Background: Pulmonary embolism is the most common preventable cause of death in hospitalised patient. It can readily be prevented by adequate prophylaxis. Inspite of multiple guidelines on risk factor assessment for venous thromboembolism (VTE), utilization of deep venous thrombosis (DVT) prophylaxis remains less than satisfactory. Critically ill patient are at increased risk of developing VTE which leads to significant morbidity and mortality in this population. In western intensive care units utilization of DVT prophylaxis varies from 40-90%. There has not been a systematic study to detect the incidence of DVT prophylaxis in India. Objective: To assess the utilization of Deep Venous Thrombosis (DVT) prophylaxis in Multidisciplinary critical care unit. Design: Prospective Cohort Multi-centre Study. Setting: Multidisciplinary critical care units in the Metropolitan city of Kolkata (India). Method: Prospective chart survey of one hundred consecutive itu admissions. Results: Of 100 consecutive admissions who were eligible for DVT prophylaxis, as per predefined criterias, DVT prophylaxis was administered to 44 of 100 study patients (44%). Fifty-six eligible study patients (56%) did not receive DVT prophylaxis. The study patients had an average of 2.9 risk factors for DVT. Thirty patients received subcutaneous heparin, twenty six of which were low molecular weight heparin (LMWH), thirteen patients received anti embolism stockings, one patient received both LMWH and antiembolism stockings. Conclusion: Forty four percent (44%) of the medical /surgical critically ill patient included in our study received DVT prophylaxis.
Exchange transfusion for severe malaria: A comparison of red cell exchange with whole blood exchange
S Udani, A Deshpande, S Kalgutkar
April-June 2003, 7(2):124-127
Aim: To compare exchange transfusions done for severe malaria using the traditional whole blood exchange method with therapeutic red cell exchange (TREX) done using a Cobe spectra cell separator. Methods: 6 children with acute, severe malaria and parasitic infestation rates (IR) >50% with multi organ failure, were subjected to exchange transfusions. 3 had whole blood single volume exchanges and 3 had TREX using the Cobe-Spectra cell separator. The two groups were compared for difficulties encountered, time taken, complications, quantity of blood products used, metabolic and hematological derangements and fall in IR. Results: The TREX took less time per 100 ml of blood exchanged, resulted in a 24% more efficient decrease in the IR and required less donor plasma. 3/3 tolerated the TREX well whereas one child had complications of hypocalcemia and acidosis with the whole blood exchange. The rise in hemoglobin/hematocrit was comparable in both and the platelet count was not significantly altered in either group. There was no significant alteration in the DIC profile in either group. All 6 children recovered within comparable time frames. Conclusion: The TREX was safer, more efficacious and less time consuming. This procedure is recommended whenever available for red cell exchange in malaria.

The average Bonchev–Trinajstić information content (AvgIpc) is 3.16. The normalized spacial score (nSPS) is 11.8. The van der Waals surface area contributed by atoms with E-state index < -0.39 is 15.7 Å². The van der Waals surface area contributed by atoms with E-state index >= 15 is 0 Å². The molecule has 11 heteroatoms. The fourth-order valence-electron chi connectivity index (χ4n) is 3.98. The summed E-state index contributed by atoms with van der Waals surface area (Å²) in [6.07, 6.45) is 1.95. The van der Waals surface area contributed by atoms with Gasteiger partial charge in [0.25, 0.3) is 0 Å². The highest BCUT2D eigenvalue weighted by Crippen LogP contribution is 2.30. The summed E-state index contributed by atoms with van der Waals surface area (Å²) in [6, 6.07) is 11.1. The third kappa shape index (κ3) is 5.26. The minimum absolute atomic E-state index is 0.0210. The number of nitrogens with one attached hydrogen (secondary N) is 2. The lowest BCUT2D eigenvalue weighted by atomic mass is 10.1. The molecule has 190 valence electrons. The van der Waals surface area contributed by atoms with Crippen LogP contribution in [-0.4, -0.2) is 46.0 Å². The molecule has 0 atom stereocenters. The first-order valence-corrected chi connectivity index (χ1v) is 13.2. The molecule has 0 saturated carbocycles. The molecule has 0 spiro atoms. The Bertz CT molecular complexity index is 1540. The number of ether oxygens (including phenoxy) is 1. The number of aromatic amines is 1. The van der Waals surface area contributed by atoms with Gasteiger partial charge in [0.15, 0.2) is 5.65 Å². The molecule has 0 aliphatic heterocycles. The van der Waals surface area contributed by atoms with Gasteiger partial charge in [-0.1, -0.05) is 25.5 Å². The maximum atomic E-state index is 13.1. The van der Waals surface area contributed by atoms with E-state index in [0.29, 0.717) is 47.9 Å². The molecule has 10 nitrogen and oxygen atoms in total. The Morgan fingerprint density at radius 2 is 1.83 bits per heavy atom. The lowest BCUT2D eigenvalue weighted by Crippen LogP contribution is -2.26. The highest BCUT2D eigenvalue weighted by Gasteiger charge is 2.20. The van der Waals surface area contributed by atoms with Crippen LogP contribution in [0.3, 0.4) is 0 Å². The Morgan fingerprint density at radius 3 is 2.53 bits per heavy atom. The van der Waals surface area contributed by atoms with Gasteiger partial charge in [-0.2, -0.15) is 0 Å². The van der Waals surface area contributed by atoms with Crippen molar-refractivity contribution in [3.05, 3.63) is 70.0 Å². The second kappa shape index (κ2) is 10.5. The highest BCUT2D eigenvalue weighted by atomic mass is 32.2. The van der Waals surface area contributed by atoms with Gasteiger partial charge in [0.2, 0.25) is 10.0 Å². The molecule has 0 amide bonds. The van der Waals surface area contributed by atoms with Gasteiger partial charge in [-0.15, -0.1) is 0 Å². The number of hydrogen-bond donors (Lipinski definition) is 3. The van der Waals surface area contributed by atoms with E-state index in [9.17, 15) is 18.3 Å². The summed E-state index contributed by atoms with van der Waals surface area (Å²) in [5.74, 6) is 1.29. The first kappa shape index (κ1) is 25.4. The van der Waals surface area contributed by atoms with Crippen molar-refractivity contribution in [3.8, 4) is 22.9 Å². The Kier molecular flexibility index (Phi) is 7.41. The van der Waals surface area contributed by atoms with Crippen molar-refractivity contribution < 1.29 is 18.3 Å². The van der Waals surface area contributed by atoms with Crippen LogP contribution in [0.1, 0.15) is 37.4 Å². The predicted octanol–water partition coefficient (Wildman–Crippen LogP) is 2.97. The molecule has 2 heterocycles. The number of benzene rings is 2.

Patients with hematological disorders requiring admission to medical intensive care unit: Characteristics, survival and prognostic factors
HS Subhash, B George, A Devi, G John, M Chandy, A Srivastava
April-June 2003, 7(2):88-93
Background: This retrospective chart review assessed the characteristics and outcome of patients with hematological disorders who required admission to medical intensive care unit over a 4 year period (January 1998 to December 2001). Results: There were a total of 104 patients, 67 (64%) male, 37 (36%) female subjects, with a mean age of 36.3 ± 15.3 years (range 10 to 65 years). The mean duration from hospital admission to ICU transfer was 11 days. Sixty-nine (66%) had malignant and 35 (34%) had non-malignant conditions. Respiratory distress was the commonest reason for ICU admission 58 (56%). The other indications were hemodynamic instability 38 (36%), low sensorium 22 (21%), following cardio-pulmonary arrest 12 (11.5%) and generalized tonic-clonic seizures 5 (5%). Forty-three (42%) patients had absolute neutophil count (ANC) less than 500, 48 (47.5%) had platelet count < 20000. The mean duration of ICU stay was 4 days (range < 24 hours to 28 days). Sixty-nine (66%) patients required mechanical ventilation, 61 (59%) required hemodynamic support. Pneumonia or sepsis was diagnosed in 71 (68%). Twenty-five (24%) survived ICU stay and 20 (19%) survived to hospital discharge. ICU admission following cardio-pulmonary arrest, advanced malignancy, requirement of mechanical ventilation, vasopressor support, ANC count < 500 and platelet count < 20000 were the predictors of adverse outcome. Associated organ dysfunction further increases the mortality.
Respiratory failure, coma and cutaneous lesions due to disseminated strongyloidiasis
RK Mani, R Sardana, R Chawla, A Bansal, MS Bansal, S Kansal, DS Arora, JC Samantaray
April-June 2003, 7(2):132-136
Objective: To enhance the clinician’s awareness of Strongyloidiasis as a cause of critical illness. Design: A case report. Setting: A 600- bed, tertiary care hospital in New Delhi, India. Patient: A 53 years old diabetic male, presenting with acute respiratory failure, having received treatment for 2 weeks for acute bronchitis that included corticosteroids. He had a history of receiving several courses of treatment for Strongyloides stercoralis larvae detected in his stools. During this admission, he went on to develop neurological signs, cutaneous lesions and acute respiratory distress syndrome (ARDS). Negative stool examinations led to the diagnosis being delayed until the 7th day, when the larvae were demonstrated in the skin lesions and tracheal aspirate. Conclusion: Awareness of the varied presentations of Strongyloidiasis and a diligent search for the larvae at various sites are crucial for early diagnosis.
Effect of low-dose corticosteroids in burn wound sepsis: A report of two cases
K Visvanathan, RE Rajagopalan, VS Bharathwaj
April-June 2003, 7(2):128-131
There has been a recent resurgence in the use of corticosteroids for the treatment of haemodynamic insufficiency in septic patients. The low doses of steroids now recommended are believed to be effective either because of their anti-inflammatory properties or their benefit on the “relative adrenal insufficiency” that occurs in these patients. The value of such steroid therapy in burn wound sepsis is not described. We report on two patients with major burns and sepsis who responded with haemodynamic stabilization when low-dose hydrocortisone was administered.
Report of Scientific Meeting
April-June 2003, 7(2):139-140